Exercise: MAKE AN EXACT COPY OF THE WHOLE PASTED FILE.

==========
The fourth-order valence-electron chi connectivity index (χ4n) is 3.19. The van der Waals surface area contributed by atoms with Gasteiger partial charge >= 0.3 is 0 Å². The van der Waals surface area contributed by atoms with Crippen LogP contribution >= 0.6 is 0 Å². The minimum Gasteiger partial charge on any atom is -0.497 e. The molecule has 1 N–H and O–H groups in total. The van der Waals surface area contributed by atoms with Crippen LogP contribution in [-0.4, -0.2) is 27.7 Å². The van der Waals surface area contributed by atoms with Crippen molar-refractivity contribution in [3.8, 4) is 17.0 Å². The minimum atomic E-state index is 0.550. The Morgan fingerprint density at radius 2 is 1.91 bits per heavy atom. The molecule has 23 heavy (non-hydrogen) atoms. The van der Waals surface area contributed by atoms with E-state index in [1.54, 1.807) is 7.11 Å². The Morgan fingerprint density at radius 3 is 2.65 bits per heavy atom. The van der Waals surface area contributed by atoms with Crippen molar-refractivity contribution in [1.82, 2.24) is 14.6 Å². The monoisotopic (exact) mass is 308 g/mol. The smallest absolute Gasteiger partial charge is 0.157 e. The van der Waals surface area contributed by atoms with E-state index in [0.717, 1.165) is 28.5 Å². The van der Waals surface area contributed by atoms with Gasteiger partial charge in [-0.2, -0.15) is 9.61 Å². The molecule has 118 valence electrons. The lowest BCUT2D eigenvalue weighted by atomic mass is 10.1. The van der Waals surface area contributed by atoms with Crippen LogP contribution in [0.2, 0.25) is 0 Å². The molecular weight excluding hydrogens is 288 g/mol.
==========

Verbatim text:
The fourth-order valence-electron chi connectivity index (χ4n) is 3.19. The van der Waals surface area contributed by atoms with Gasteiger partial charge >= 0.3 is 0 Å². The van der Waals surface area contributed by atoms with Crippen LogP contribution >= 0.6 is 0 Å². The minimum Gasteiger partial charge on any atom is -0.497 e. The molecule has 1 N–H and O–H groups in total. The van der Waals surface area contributed by atoms with Crippen LogP contribution in [-0.4, -0.2) is 27.7 Å². The van der Waals surface area contributed by atoms with Crippen molar-refractivity contribution in [3.8, 4) is 17.0 Å². The minimum atomic E-state index is 0.550. The Morgan fingerprint density at radius 2 is 1.91 bits per heavy atom. The molecule has 23 heavy (non-hydrogen) atoms. The van der Waals surface area contributed by atoms with E-state index in [1.54, 1.807) is 7.11 Å². The Morgan fingerprint density at radius 3 is 2.65 bits per heavy atom. The van der Waals surface area contributed by atoms with Crippen molar-refractivity contribution in [1.82, 2.24) is 14.6 Å². The monoisotopic (exact) mass is 308 g/mol. The smallest absolute Gasteiger partial charge is 0.157 e. The van der Waals surface area contributed by atoms with E-state index in [0.717, 1.165) is 28.5 Å². The van der Waals surface area contributed by atoms with Gasteiger partial charge in [-0.2, -0.15) is 9.61 Å². The molecule has 118 valence electrons. The lowest BCUT2D eigenvalue weighted by atomic mass is 10.1. The van der Waals surface area contributed by atoms with Crippen LogP contribution in [0.2, 0.25) is 0 Å². The molecular weight excluding hydrogens is 288 g/mol.